(NewsNation) — Idaho killing suspect Bryan Kohberger was allegedly fired from his position as a teaching assistant at Washington State University, and a termination letter provided to NewsNation may give new insight into the university’s decision.

Kohberger, 28, a criminal justice graduate student at Washington State University, is accused of killing four undergraduate students of the nearby University of Idaho in their off-campus rental home in Moscow, Idaho, in Nov. 2022.

The termination letter, obtained exclusively by NewsNation’s “Banfield,” was dated Dec. 19 — or more than a month after the killings of Kaylee Goncalves, Madison Mogen, Ethan Chapin and Xana Kernodle on Nov. 13. But the letter references a Sept. 2022 “altercation” between Kohberger and the professor he was supporting as a teaching assistant, as well as the university’s subsequent “improvement plan” for Kohberger.

“Mr. Kohberger, I am writing this letter to formally inform you of the termination of your teaching assistantship with the Department of Criminal Justice and Criminology effective December 31st, 2022,” reads the letter. “In keeping with the WSU graduate student handbook chapters 9G2 and 12E3, below is the list of events that led to you being deficient on the following contingency clause of your funding: ‘Maintaining satisfactory progress in fulfilling assistantship service requirements and duties.'”

The complete list of events, as described by WSU, reads as follows:

  • On September 23rd, 2022, you had an altercation with the faculty you support as a TA, professor Snyder. I met with you on October 3rd to discuss norms of professional behavior.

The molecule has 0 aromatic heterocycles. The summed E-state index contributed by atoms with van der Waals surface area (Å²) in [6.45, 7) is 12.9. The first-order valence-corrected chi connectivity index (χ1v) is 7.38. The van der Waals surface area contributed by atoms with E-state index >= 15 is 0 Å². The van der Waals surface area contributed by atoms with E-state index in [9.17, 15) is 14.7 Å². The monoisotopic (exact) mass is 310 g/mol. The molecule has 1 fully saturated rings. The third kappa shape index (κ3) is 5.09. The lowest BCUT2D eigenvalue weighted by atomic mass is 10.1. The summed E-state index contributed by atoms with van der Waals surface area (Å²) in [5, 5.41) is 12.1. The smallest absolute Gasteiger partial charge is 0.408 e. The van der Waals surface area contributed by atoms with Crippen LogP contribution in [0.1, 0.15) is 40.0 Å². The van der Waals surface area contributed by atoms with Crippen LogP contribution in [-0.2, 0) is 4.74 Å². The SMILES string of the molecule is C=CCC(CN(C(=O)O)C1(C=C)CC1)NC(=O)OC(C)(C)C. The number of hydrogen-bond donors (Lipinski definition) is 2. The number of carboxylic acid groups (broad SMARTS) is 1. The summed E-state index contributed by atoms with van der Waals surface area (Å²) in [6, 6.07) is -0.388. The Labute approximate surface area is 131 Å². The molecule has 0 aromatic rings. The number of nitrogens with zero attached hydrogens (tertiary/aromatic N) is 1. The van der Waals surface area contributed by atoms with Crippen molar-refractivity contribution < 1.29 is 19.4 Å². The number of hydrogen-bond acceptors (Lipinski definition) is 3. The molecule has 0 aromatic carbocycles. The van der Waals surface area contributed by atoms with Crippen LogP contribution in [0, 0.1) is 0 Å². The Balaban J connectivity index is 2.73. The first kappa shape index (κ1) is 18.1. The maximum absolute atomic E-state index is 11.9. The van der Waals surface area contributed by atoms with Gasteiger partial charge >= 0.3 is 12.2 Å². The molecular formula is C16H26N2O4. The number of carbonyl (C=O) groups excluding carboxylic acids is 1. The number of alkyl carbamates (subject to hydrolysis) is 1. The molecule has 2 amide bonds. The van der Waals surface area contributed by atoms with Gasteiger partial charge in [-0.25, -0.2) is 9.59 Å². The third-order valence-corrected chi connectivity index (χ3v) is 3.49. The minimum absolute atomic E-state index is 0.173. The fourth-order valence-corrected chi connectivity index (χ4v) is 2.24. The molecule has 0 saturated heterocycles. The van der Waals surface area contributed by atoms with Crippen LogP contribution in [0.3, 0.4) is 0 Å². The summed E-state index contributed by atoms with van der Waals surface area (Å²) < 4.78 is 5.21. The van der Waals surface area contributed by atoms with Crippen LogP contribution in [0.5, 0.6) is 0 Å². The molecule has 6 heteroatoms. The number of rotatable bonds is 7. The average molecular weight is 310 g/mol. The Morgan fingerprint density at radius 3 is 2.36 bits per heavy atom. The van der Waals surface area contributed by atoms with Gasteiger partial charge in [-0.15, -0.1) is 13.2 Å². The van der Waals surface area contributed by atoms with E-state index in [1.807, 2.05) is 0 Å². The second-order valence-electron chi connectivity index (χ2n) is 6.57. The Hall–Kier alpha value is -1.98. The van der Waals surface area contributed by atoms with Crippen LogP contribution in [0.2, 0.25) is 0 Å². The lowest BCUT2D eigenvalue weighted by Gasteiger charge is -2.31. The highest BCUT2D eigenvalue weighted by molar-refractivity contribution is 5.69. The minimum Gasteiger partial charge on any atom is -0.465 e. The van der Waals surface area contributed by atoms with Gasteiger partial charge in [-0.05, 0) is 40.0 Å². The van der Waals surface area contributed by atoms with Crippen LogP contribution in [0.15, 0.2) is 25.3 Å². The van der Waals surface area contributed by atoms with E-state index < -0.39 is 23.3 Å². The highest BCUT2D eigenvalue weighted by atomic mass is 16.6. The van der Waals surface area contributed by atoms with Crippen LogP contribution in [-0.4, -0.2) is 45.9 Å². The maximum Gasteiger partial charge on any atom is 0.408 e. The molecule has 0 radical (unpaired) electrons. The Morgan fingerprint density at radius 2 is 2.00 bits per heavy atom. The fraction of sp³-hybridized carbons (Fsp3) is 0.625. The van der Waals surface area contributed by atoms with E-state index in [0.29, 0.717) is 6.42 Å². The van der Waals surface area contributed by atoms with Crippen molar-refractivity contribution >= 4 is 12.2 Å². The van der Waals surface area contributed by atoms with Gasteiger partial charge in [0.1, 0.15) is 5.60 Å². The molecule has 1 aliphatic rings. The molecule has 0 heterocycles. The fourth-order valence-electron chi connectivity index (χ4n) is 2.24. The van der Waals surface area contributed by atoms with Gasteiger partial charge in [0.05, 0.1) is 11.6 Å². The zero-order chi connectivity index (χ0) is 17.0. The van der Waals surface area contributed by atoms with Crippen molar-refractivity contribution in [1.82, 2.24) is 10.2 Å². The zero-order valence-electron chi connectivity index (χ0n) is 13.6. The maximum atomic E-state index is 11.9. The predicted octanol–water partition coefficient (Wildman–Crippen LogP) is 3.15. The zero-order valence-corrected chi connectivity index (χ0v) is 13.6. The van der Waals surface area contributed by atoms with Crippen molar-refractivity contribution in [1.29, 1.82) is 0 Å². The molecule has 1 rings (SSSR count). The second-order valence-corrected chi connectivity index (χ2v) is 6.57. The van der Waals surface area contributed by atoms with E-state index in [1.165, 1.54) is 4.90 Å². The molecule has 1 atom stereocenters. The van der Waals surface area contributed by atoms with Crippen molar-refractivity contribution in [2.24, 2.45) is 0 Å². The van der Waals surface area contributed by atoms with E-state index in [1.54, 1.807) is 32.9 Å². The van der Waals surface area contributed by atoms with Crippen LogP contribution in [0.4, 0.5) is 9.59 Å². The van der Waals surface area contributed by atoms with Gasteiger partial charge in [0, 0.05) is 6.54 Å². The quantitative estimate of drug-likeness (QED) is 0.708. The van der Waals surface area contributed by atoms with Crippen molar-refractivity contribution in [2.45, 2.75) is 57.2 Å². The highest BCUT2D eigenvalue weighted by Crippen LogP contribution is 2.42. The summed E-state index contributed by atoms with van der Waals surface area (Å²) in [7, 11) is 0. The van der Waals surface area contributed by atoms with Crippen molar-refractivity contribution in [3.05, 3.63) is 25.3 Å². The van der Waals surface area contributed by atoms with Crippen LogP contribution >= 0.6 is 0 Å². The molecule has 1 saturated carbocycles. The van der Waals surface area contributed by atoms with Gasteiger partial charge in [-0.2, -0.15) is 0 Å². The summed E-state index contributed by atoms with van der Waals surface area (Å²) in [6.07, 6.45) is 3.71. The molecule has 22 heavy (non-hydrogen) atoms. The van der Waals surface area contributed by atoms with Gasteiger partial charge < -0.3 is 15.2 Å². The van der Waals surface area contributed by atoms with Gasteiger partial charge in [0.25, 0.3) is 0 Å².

• On October 21st, professor Snyder emailed you about the ways in which you had failed to meet your expectations as a TA thus far in the semester
  • As a result, on November 2nd, Graduate Director Willits and I met with you to discuss an improvement plan, which you agreed to and I shared with you in an email dated November 3rd.
  • We met again on December 7th, this time with professor Snyder as well as Dr. Willits and I, to discuss your progress on the improvement plan. While not perfect, we agreed that there was progress.  
  • On December 9th, there was another altercation with professor Snyder, in which it became apparent that you had not made progress regarding professionalism and about which I wrote to you on December 11th requesting a meeting.
  • We met on December 19th when I informed you of your termination as a TA for spring semester.

Speaking with Ashleigh Banfield, former FBI agent Jennifer Coffindaffer said the details outlined in the letter indicate that Kohberger had known something “could be going awry with his position” in the months leading up to the night of Nov. 13.

“It would not answer why” a suspect might commit a crime, Coffindaffer said, “but it would explain why he chose the time to do this.”

“Losing a job, potentially losing your income, the embarrassment of losing your position. Maybe even having your dream of being a Ph.D. in jeopardy. These would all be triggering factors to propel you into doing something this heinous, combined with his true reasoning from deep inside himself,” Coffindaffer said of the alleged suspect’s possible motives.